Although an employer may have a valid reason to terminate an employee, the Fair Work Commission can still find the dismissal harsh, unjust or unreasonable and award the successful applicant compensation. A recent case in point is Lupson v Australian Pacific Airports (Melbourne) Pty Ltd .
Mr Lupson was employed by Australia Pacific Airports (Melbourne) (APA) for more than 8 years as an Electrical Supply Team Member.
In May 2020, Mr Lupson took a period of personal leave to recover from an injury he sustained outside of work. On 23 January 2020, Mr Lupson attended the workplace with the intention of returning to work, however his aviation clearance (ASIC) had expired and he was escorted off the premises and stood down on pay, pending an investigation.
From 24 January to 12 March 2020, APA investigated Mr Lupson’s conduct and he was invited to attend three meetings to gauge his views on the issues at hand. In late January and again in late February 2020, Mr Lupson was issued with show cause letters.
On 24 February 2020, the People Manager of APA, received a complaint about the way in which Mr Lupson had conducted himself at a former colleague’s funeral.
On 3 March, Mr Lupson was issued a further show cause letter containing 12 allegations of serious misconduct. The letter required Mr Lupson to provide a response to the allegations by close of business, 5 March 2020. A few days after being issued with the letter, Mr Lupson provided APA with a medical certificate and requested an extension of time to respond. APA granted the extension until midday on 13 March 2020.
APA did not receive any response from Mr Lupson by the deadline, so it made attempts to contact him by phone which were unsuccessful.
APA terminated Mr Lupson’s employment based on 6 out of 12 “substantiated” serious misconduct grounds which included:
- sending numerous emails from his work email address which contained inappropriate and unprofessional content;
- accessing and entering APA premises without proper authorisation (an expired ASIC), whilst on an extended period of personal leave and backed up his C Drive on a personal USB device;
- sending an email to two senior managers of APA at 2.54am on 20 December 2019 that contained a profanity;
- engaging in inappropriate workplace behaviour when he told APA’s Industrial Relations Manager that he didn’t realise his ASIC had expired because he hadn’t used it in a long period of time;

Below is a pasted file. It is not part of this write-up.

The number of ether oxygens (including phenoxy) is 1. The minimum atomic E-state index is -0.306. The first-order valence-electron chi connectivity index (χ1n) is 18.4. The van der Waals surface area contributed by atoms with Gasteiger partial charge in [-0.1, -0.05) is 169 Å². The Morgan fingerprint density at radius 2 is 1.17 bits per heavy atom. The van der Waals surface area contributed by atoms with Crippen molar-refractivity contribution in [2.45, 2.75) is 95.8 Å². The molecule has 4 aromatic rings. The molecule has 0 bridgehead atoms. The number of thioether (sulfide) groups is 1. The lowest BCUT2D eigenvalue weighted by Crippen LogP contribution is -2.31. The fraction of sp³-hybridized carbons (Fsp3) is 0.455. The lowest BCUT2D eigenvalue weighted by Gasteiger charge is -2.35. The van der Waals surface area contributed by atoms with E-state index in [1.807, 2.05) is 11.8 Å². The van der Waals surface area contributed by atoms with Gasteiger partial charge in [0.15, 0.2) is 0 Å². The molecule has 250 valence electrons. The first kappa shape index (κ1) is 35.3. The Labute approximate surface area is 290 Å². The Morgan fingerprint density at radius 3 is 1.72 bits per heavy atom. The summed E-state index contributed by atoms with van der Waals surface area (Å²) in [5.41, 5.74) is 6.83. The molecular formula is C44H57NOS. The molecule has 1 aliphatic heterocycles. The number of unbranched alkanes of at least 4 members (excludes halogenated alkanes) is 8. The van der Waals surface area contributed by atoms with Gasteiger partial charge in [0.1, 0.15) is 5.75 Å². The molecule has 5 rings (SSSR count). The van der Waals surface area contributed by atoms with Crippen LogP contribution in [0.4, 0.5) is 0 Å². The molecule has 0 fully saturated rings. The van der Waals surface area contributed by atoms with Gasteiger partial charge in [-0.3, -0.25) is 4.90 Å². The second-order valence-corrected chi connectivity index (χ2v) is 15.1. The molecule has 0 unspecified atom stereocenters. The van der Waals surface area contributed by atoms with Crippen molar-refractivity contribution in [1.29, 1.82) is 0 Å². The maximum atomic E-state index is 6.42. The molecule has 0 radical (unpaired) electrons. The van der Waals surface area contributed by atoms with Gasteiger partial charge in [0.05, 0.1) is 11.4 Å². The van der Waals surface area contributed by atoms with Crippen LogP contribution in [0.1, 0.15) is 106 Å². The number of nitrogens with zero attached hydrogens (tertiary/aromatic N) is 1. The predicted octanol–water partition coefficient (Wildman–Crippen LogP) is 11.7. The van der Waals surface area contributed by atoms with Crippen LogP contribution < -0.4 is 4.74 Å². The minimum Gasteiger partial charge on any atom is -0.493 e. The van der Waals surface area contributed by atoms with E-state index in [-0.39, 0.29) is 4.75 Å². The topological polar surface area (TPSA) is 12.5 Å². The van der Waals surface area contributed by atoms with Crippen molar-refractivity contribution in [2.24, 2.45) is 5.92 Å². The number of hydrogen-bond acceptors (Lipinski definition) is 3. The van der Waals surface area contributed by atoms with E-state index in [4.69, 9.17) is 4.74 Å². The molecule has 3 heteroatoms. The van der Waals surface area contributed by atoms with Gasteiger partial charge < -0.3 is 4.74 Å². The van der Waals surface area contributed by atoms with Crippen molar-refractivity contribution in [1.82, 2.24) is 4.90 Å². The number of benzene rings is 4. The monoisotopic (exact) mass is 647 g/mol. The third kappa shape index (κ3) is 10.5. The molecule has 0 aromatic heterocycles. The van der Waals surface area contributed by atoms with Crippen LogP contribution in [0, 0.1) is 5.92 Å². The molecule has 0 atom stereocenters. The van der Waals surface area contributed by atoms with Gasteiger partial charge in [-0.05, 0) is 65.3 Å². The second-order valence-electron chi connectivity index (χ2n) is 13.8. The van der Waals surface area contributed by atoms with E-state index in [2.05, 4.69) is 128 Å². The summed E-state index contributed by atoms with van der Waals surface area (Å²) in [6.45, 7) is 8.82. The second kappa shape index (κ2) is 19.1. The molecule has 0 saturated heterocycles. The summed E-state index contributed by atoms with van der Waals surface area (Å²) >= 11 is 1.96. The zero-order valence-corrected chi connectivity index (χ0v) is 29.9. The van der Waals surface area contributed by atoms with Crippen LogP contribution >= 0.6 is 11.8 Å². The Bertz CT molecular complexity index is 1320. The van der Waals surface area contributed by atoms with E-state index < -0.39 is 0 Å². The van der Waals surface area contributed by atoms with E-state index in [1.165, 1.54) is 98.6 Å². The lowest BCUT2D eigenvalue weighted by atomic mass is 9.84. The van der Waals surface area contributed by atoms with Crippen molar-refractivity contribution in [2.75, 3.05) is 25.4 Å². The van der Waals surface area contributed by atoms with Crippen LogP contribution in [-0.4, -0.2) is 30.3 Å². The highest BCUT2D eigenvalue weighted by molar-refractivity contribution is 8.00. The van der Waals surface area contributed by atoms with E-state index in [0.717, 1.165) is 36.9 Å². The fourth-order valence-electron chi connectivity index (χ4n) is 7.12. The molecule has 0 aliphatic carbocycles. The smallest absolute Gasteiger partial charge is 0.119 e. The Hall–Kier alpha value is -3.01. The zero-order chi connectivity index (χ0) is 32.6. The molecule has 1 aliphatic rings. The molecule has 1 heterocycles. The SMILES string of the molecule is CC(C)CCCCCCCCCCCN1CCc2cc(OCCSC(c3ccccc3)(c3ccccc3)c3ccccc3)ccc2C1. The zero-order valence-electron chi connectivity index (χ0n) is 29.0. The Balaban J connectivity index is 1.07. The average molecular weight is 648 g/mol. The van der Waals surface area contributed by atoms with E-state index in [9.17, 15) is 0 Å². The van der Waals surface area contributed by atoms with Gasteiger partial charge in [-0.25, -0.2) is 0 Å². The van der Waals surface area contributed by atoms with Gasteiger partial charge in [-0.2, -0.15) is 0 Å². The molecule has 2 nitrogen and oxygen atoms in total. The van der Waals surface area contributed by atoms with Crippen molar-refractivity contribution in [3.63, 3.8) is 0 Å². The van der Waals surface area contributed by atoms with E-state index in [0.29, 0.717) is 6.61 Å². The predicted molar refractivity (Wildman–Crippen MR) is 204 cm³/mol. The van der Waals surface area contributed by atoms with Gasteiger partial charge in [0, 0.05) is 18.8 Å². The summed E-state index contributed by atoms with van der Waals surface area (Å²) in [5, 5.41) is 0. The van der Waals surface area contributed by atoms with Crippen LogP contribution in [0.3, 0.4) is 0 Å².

- storing inappropriate content and emails in his work inbox;
- engaging in inappropriate behaviour at a former colleagues funeral service when he:
- approached a colleague prior to the service and said “I can’t believe you had the nerve to attend the funeral”;
- stared at this colleague throughout the service and shook his head at him on three occasions; and,
- approached members of management after the service and behaved aggressively towards them by physically brushing hard against a colleague and speaking aggressively to the group.
Shortly after APA issued Mr Lupson with his termination letter, his union representative provided a partial response and requested time to provide the rest of the responses because of Mr Lupson’s poor health. This was denied as Mr Lupson’s employment was already terminated.
Mr Lupson lodged an unfair dismissal claim and alleged that the real reason for his termination was because of the support he provided to union members in his role of union delegate and the reports he made to WorkSafe and via the ‘Speak Up’ policy and whistleblower hotline.
The Commission found that Mr Lupson’s attendance at APA premises without a valid ASIC amounted to a serious breach of the condition of his employment with APA – possessing a valid ASIC was an inherent requirement of his role. It also found the allegation of Mr Lupson copying company information onto a USB, without authorisation and taking it away from APA premises was also a valid reason for termination.
The Commission found that the other reasons relied upon by the APA to justify Mr Lupson’s termination were not properly substantiated to constitute a valid reason. Even though APA had investigated Mr Lupson’s alleged serious misconduct, the Commission was of the view that it was “problematic in an important respect”.
“As is evident in the materials before the Commission, the employer in its own words “framed” a total of twelve allegations which evolved over the course of the disciplinary process. In my view, it was a retrospective “kitchen sink” type approach aimed at justifying the termination of employment. I consider these factors weigh in favour of a finding that the dismissal was harsh, unjust or unreasonable.”
Accordingly, Mr Lupson was awarded $8,384.67 (gross) plus superannuation as compensation (which was equivalent to the notice period not paid).
As can be seen from the above case, it is important for employers to have their t’s crossed and I’s dotted before it embarks on terminating an employee.
Previous instances of unacceptable conduct exhibited by an employee months prior, but not dealt with, or dealt with by a “slap on the wrist”, cannot be used by an employer at a later time to justify taking disciplinary action against a problematic employee or bolstering an employer’s reasons for terminating an employee’s employment. Such misconduct must be recent, legitimate, and dealt with promptly in accordance with company policy and procedure.
If not, an employer may find itself incurring significant costs to defend an unfair dismissal claim which could result in having to pay the applicant compensation.
If you are thinking of taking disciplinary action against an employee, or have questions about the approach you will be embarking upon, please do not hesitate to contact a member of Coleman Greig’s Employment Law Team, who would be more than happy to assist you today.